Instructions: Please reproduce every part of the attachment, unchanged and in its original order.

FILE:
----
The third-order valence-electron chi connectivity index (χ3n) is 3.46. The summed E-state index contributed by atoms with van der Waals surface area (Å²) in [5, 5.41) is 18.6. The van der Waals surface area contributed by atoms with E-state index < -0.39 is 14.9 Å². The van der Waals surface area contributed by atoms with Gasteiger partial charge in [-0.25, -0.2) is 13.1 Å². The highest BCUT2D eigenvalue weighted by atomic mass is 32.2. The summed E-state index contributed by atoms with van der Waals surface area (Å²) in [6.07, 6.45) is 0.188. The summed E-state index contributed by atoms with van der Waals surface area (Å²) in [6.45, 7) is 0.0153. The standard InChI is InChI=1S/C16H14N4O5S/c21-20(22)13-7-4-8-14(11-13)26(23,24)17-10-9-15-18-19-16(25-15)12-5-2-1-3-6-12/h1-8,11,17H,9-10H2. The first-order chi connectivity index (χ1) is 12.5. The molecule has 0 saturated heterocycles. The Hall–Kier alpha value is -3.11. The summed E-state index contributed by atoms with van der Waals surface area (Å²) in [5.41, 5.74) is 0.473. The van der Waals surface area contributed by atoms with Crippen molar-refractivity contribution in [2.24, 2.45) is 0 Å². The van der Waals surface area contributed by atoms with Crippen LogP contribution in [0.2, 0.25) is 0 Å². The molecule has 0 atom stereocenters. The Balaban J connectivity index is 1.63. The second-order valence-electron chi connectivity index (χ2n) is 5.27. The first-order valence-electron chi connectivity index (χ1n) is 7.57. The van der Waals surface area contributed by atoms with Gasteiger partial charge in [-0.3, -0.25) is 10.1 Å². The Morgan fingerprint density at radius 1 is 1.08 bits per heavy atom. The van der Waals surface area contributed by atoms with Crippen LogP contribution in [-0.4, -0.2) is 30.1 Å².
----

The third-order valence-electron chi connectivity index (χ3n) is 3.46. The summed E-state index contributed by atoms with van der Waals surface area (Å²) in [5, 5.41) is 18.6. The van der Waals surface area contributed by atoms with E-state index < -0.39 is 14.9 Å². The van der Waals surface area contributed by atoms with Gasteiger partial charge in [-0.25, -0.2) is 13.1 Å². The highest BCUT2D eigenvalue weighted by atomic mass is 32.2. The summed E-state index contributed by atoms with van der Waals surface area (Å²) in [6.07, 6.45) is 0.188. The summed E-state index contributed by atoms with van der Waals surface area (Å²) in [6.45, 7) is 0.0153. The standard InChI is InChI=1S/C16H14N4O5S/c21-20(22)13-7-4-8-14(11-13)26(23,24)17-10-9-15-18-19-16(25-15)12-5-2-1-3-6-12/h1-8,11,17H,9-10H2. The first-order chi connectivity index (χ1) is 12.5. The molecule has 0 saturated heterocycles. The Hall–Kier alpha value is -3.11. The summed E-state index contributed by atoms with van der Waals surface area (Å²) in [5.41, 5.74) is 0.473. The van der Waals surface area contributed by atoms with Crippen molar-refractivity contribution in [2.24, 2.45) is 0 Å². The van der Waals surface area contributed by atoms with Crippen LogP contribution in [0.2, 0.25) is 0 Å². The molecule has 0 atom stereocenters. The Balaban J connectivity index is 1.63. The second-order valence-electron chi connectivity index (χ2n) is 5.27. The first-order valence-electron chi connectivity index (χ1n) is 7.57. The van der Waals surface area contributed by atoms with Gasteiger partial charge in [-0.3, -0.25) is 10.1 Å². The Morgan fingerprint density at radius 1 is 1.08 bits per heavy atom. The van der Waals surface area contributed by atoms with Crippen LogP contribution in [-0.4, -0.2) is 30.1 Å².